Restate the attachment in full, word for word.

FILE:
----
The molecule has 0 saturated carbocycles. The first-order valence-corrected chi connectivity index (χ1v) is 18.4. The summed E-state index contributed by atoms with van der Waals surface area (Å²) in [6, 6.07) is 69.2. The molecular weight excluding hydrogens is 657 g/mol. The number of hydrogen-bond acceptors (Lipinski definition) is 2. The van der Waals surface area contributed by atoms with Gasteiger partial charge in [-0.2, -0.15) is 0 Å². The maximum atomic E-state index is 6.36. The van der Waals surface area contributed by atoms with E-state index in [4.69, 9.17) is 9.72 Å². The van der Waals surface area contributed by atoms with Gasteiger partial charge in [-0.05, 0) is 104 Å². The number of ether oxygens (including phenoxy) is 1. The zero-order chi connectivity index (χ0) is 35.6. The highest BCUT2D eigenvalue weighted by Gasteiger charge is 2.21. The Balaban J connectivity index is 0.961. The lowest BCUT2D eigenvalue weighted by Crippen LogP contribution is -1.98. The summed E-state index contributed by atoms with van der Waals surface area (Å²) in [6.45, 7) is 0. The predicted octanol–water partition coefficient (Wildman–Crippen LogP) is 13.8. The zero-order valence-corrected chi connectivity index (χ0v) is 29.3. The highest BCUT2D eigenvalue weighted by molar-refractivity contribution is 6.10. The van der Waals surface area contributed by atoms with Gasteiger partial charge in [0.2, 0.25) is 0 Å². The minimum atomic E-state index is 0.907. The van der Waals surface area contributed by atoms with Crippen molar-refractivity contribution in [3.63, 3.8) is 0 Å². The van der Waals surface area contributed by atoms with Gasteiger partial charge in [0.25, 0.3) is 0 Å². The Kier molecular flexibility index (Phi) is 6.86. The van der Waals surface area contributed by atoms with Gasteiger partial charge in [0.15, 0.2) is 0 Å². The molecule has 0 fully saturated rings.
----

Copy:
The molecule has 0 saturated carbocycles. The first-order valence-corrected chi connectivity index (χ1v) is 18.4. The summed E-state index contributed by atoms with van der Waals surface area (Å²) in [6, 6.07) is 69.2. The molecular weight excluding hydrogens is 657 g/mol. The number of hydrogen-bond acceptors (Lipinski definition) is 2. The van der Waals surface area contributed by atoms with Gasteiger partial charge in [-0.2, -0.15) is 0 Å². The maximum atomic E-state index is 6.36. The van der Waals surface area contributed by atoms with E-state index in [4.69, 9.17) is 9.72 Å². The van der Waals surface area contributed by atoms with Gasteiger partial charge in [-0.05, 0) is 104 Å². The number of ether oxygens (including phenoxy) is 1. The zero-order chi connectivity index (χ0) is 35.6. The highest BCUT2D eigenvalue weighted by Gasteiger charge is 2.21. The Balaban J connectivity index is 0.961. The lowest BCUT2D eigenvalue weighted by Crippen LogP contribution is -1.98. The summed E-state index contributed by atoms with van der Waals surface area (Å²) in [6.45, 7) is 0. The predicted octanol–water partition coefficient (Wildman–Crippen LogP) is 13.8. The zero-order valence-corrected chi connectivity index (χ0v) is 29.3. The highest BCUT2D eigenvalue weighted by molar-refractivity contribution is 6.10. The van der Waals surface area contributed by atoms with Gasteiger partial charge in [0.2, 0.25) is 0 Å². The minimum atomic E-state index is 0.907. The van der Waals surface area contributed by atoms with Crippen molar-refractivity contribution in [3.63, 3.8) is 0 Å². The van der Waals surface area contributed by atoms with Gasteiger partial charge in [0.25, 0.3) is 0 Å². The Kier molecular flexibility index (Phi) is 6.86. The van der Waals surface area contributed by atoms with Gasteiger partial charge in [0.15, 0.2) is 0 Å². The molecule has 0 fully saturated rings.